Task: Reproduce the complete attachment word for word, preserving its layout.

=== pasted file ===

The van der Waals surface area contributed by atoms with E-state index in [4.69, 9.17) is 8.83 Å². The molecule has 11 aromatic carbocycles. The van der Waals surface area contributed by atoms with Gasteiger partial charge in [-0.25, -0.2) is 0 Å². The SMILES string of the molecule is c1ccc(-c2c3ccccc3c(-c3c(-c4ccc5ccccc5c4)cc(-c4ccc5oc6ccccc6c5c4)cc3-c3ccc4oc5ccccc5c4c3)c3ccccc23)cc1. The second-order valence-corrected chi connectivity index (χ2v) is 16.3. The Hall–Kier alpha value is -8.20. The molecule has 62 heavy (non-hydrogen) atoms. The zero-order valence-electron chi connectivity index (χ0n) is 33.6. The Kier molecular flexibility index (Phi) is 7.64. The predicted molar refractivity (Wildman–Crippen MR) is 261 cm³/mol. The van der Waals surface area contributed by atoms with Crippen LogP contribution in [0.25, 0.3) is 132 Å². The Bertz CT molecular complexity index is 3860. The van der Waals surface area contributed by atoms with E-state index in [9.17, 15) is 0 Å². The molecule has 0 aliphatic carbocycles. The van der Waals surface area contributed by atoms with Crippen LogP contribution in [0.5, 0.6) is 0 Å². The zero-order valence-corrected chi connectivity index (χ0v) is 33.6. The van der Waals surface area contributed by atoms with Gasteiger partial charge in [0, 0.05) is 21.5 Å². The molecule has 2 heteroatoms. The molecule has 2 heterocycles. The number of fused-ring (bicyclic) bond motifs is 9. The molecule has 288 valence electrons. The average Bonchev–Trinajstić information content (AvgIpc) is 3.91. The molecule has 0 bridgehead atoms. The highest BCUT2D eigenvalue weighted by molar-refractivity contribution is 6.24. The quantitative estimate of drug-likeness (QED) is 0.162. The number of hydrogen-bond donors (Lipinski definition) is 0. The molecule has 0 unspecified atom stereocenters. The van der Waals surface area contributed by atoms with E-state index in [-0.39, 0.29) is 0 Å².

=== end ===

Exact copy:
The van der Waals surface area contributed by atoms with E-state index in [4.69, 9.17) is 8.83 Å². The molecule has 11 aromatic carbocycles. The van der Waals surface area contributed by atoms with Gasteiger partial charge in [-0.25, -0.2) is 0 Å². The SMILES string of the molecule is c1ccc(-c2c3ccccc3c(-c3c(-c4ccc5ccccc5c4)cc(-c4ccc5oc6ccccc6c5c4)cc3-c3ccc4oc5ccccc5c4c3)c3ccccc23)cc1. The second-order valence-corrected chi connectivity index (χ2v) is 16.3. The Hall–Kier alpha value is -8.20. The molecule has 62 heavy (non-hydrogen) atoms. The zero-order valence-electron chi connectivity index (χ0n) is 33.6. The Kier molecular flexibility index (Phi) is 7.64. The predicted molar refractivity (Wildman–Crippen MR) is 261 cm³/mol. The van der Waals surface area contributed by atoms with Crippen LogP contribution in [0.25, 0.3) is 132 Å². The Bertz CT molecular complexity index is 3860. The van der Waals surface area contributed by atoms with E-state index in [9.17, 15) is 0 Å². The molecule has 0 aliphatic carbocycles. The van der Waals surface area contributed by atoms with Crippen LogP contribution in [0.5, 0.6) is 0 Å². The zero-order valence-corrected chi connectivity index (χ0v) is 33.6. The van der Waals surface area contributed by atoms with Gasteiger partial charge in [0, 0.05) is 21.5 Å². The molecule has 2 heteroatoms. The molecule has 2 heterocycles. The number of fused-ring (bicyclic) bond motifs is 9. The molecule has 288 valence electrons. The average Bonchev–Trinajstić information content (AvgIpc) is 3.91. The molecule has 0 bridgehead atoms. The highest BCUT2D eigenvalue weighted by molar-refractivity contribution is 6.24. The quantitative estimate of drug-likeness (QED) is 0.162. The number of hydrogen-bond donors (Lipinski definition) is 0. The molecule has 0 unspecified atom stereocenters. The van der Waals surface area contributed by atoms with E-state index in [-0.39, 0.29) is 0 Å².